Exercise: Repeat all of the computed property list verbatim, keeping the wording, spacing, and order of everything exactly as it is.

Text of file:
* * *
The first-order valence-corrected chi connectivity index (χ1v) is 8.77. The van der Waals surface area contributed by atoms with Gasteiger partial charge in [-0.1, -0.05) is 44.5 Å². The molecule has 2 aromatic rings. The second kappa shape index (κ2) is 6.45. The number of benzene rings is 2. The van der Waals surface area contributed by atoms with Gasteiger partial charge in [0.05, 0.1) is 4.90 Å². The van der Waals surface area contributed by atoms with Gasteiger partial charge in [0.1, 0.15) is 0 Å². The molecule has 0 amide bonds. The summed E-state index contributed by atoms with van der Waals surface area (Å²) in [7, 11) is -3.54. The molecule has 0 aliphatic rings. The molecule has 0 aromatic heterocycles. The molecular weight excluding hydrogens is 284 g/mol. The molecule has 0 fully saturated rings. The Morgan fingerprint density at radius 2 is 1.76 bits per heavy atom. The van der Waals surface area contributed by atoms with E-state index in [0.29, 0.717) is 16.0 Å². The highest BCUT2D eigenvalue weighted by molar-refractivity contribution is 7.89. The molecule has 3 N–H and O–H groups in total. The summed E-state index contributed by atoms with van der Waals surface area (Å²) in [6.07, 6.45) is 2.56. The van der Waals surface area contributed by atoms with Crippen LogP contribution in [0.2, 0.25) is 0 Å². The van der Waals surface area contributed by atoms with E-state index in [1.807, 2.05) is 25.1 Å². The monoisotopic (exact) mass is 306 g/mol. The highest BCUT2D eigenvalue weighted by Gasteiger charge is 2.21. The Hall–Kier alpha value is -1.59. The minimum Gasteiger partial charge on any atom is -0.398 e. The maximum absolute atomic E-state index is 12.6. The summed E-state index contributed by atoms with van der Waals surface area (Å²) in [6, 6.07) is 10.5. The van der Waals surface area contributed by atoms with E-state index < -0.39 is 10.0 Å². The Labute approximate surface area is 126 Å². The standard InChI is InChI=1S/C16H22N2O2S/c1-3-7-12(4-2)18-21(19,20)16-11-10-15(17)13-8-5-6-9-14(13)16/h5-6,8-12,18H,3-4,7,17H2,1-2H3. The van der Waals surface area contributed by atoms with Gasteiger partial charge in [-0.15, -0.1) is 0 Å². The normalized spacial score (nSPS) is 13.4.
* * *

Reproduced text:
The first-order valence-corrected chi connectivity index (χ1v) is 8.77. The van der Waals surface area contributed by atoms with Gasteiger partial charge in [-0.1, -0.05) is 44.5 Å². The molecule has 2 aromatic rings. The second kappa shape index (κ2) is 6.45. The number of benzene rings is 2. The van der Waals surface area contributed by atoms with Gasteiger partial charge in [0.05, 0.1) is 4.90 Å². The van der Waals surface area contributed by atoms with Gasteiger partial charge in [0.1, 0.15) is 0 Å². The molecule has 0 amide bonds. The summed E-state index contributed by atoms with van der Waals surface area (Å²) in [7, 11) is -3.54. The molecule has 0 aliphatic rings. The molecule has 0 aromatic heterocycles. The molecular weight excluding hydrogens is 284 g/mol. The molecule has 0 fully saturated rings. The Morgan fingerprint density at radius 2 is 1.76 bits per heavy atom. The van der Waals surface area contributed by atoms with E-state index in [0.29, 0.717) is 16.0 Å². The highest BCUT2D eigenvalue weighted by molar-refractivity contribution is 7.89. The molecule has 3 N–H and O–H groups in total. The summed E-state index contributed by atoms with van der Waals surface area (Å²) in [6.07, 6.45) is 2.56. The van der Waals surface area contributed by atoms with Crippen LogP contribution in [0.2, 0.25) is 0 Å². The van der Waals surface area contributed by atoms with E-state index in [1.807, 2.05) is 25.1 Å². The monoisotopic (exact) mass is 306 g/mol. The highest BCUT2D eigenvalue weighted by Gasteiger charge is 2.21. The Hall–Kier alpha value is -1.59. The minimum Gasteiger partial charge on any atom is -0.398 e. The maximum absolute atomic E-state index is 12.6. The summed E-state index contributed by atoms with van der Waals surface area (Å²) in [6, 6.07) is 10.5. The van der Waals surface area contributed by atoms with E-state index < -0.39 is 10.0 Å². The Labute approximate surface area is 126 Å². The standard InChI is InChI=1S/C16H22N2O2S/c1-3-7-12(4-2)18-21(19,20)16-11-10-15(17)13-8-5-6-9-14(13)16/h5-6,8-12,18H,3-4,7,17H2,1-2H3. The van der Waals surface area contributed by atoms with Gasteiger partial charge in [-0.15, -0.1) is 0 Å². The normalized spacial score (nSPS) is 13.4.